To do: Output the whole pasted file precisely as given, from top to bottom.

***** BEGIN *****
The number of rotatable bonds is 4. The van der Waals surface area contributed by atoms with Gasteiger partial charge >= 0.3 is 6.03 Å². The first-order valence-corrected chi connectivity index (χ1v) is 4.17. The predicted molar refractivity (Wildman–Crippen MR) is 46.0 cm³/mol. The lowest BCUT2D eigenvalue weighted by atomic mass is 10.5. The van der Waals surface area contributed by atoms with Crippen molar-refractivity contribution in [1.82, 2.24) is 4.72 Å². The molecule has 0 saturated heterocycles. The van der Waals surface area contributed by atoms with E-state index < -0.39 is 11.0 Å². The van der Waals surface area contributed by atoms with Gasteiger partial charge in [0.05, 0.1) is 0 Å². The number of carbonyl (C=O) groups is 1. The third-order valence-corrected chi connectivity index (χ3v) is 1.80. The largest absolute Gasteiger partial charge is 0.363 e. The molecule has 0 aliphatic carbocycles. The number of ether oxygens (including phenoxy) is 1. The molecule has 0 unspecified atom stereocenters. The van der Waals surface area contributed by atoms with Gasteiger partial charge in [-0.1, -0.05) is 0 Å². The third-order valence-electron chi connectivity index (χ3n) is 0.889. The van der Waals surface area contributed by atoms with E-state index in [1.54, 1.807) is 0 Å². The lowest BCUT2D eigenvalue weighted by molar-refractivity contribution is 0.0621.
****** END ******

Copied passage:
The number of rotatable bonds is 4. The van der Waals surface area contributed by atoms with Gasteiger partial charge >= 0.3 is 6.03 Å². The first-order valence-corrected chi connectivity index (χ1v) is 4.17. The predicted molar refractivity (Wildman–Crippen MR) is 46.0 cm³/mol. The lowest BCUT2D eigenvalue weighted by atomic mass is 10.5. The van der Waals surface area contributed by atoms with Crippen molar-refractivity contribution in [1.82, 2.24) is 4.72 Å². The molecule has 0 saturated heterocycles. The van der Waals surface area contributed by atoms with E-state index < -0.39 is 11.0 Å². The van der Waals surface area contributed by atoms with Gasteiger partial charge in [0.05, 0.1) is 0 Å². The number of carbonyl (C=O) groups is 1. The third-order valence-corrected chi connectivity index (χ3v) is 1.80. The largest absolute Gasteiger partial charge is 0.363 e. The molecule has 0 aliphatic carbocycles. The number of ether oxygens (including phenoxy) is 1. The molecule has 0 unspecified atom stereocenters. The van der Waals surface area contributed by atoms with Gasteiger partial charge in [-0.1, -0.05) is 0 Å². The third-order valence-electron chi connectivity index (χ3n) is 0.889. The van der Waals surface area contributed by atoms with E-state index in [1.54, 1.807) is 0 Å². The lowest BCUT2D eigenvalue weighted by molar-refractivity contribution is 0.0621.